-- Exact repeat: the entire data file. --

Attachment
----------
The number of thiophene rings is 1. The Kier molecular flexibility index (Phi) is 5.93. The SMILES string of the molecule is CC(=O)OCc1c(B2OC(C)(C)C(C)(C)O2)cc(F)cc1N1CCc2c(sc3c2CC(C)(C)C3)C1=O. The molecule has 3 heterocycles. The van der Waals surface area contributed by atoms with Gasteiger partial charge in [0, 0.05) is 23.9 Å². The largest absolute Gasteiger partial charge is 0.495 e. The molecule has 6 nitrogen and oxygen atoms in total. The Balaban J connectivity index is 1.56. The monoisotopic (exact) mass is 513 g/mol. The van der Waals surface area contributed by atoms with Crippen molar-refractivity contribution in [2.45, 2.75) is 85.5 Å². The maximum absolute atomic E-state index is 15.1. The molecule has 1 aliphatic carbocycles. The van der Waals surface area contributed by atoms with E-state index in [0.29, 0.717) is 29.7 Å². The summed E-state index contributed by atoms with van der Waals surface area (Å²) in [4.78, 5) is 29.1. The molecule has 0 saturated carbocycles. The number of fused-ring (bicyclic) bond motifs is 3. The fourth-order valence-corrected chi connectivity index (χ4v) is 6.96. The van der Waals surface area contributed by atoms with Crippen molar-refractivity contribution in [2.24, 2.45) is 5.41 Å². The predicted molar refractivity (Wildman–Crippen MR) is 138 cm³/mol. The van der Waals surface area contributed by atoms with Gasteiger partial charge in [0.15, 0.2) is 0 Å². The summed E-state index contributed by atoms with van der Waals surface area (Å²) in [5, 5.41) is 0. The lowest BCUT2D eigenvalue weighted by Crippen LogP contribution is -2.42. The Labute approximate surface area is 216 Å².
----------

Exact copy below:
The number of thiophene rings is 1. The Kier molecular flexibility index (Phi) is 5.93. The SMILES string of the molecule is CC(=O)OCc1c(B2OC(C)(C)C(C)(C)O2)cc(F)cc1N1CCc2c(sc3c2CC(C)(C)C3)C1=O. The molecule has 3 heterocycles. The van der Waals surface area contributed by atoms with Gasteiger partial charge in [0, 0.05) is 23.9 Å². The largest absolute Gasteiger partial charge is 0.495 e. The molecule has 6 nitrogen and oxygen atoms in total. The Balaban J connectivity index is 1.56. The monoisotopic (exact) mass is 513 g/mol. The van der Waals surface area contributed by atoms with Crippen molar-refractivity contribution in [2.45, 2.75) is 85.5 Å². The maximum absolute atomic E-state index is 15.1. The molecule has 1 aliphatic carbocycles. The van der Waals surface area contributed by atoms with E-state index in [0.29, 0.717) is 29.7 Å². The summed E-state index contributed by atoms with van der Waals surface area (Å²) in [4.78, 5) is 29.1. The molecule has 0 saturated carbocycles. The number of fused-ring (bicyclic) bond motifs is 3. The fourth-order valence-corrected chi connectivity index (χ4v) is 6.96. The van der Waals surface area contributed by atoms with Crippen molar-refractivity contribution in [2.24, 2.45) is 5.41 Å². The predicted molar refractivity (Wildman–Crippen MR) is 138 cm³/mol. The van der Waals surface area contributed by atoms with Gasteiger partial charge in [0.15, 0.2) is 0 Å². The summed E-state index contributed by atoms with van der Waals surface area (Å²) in [5, 5.41) is 0. The lowest BCUT2D eigenvalue weighted by Crippen LogP contribution is -2.42. The Labute approximate surface area is 216 Å².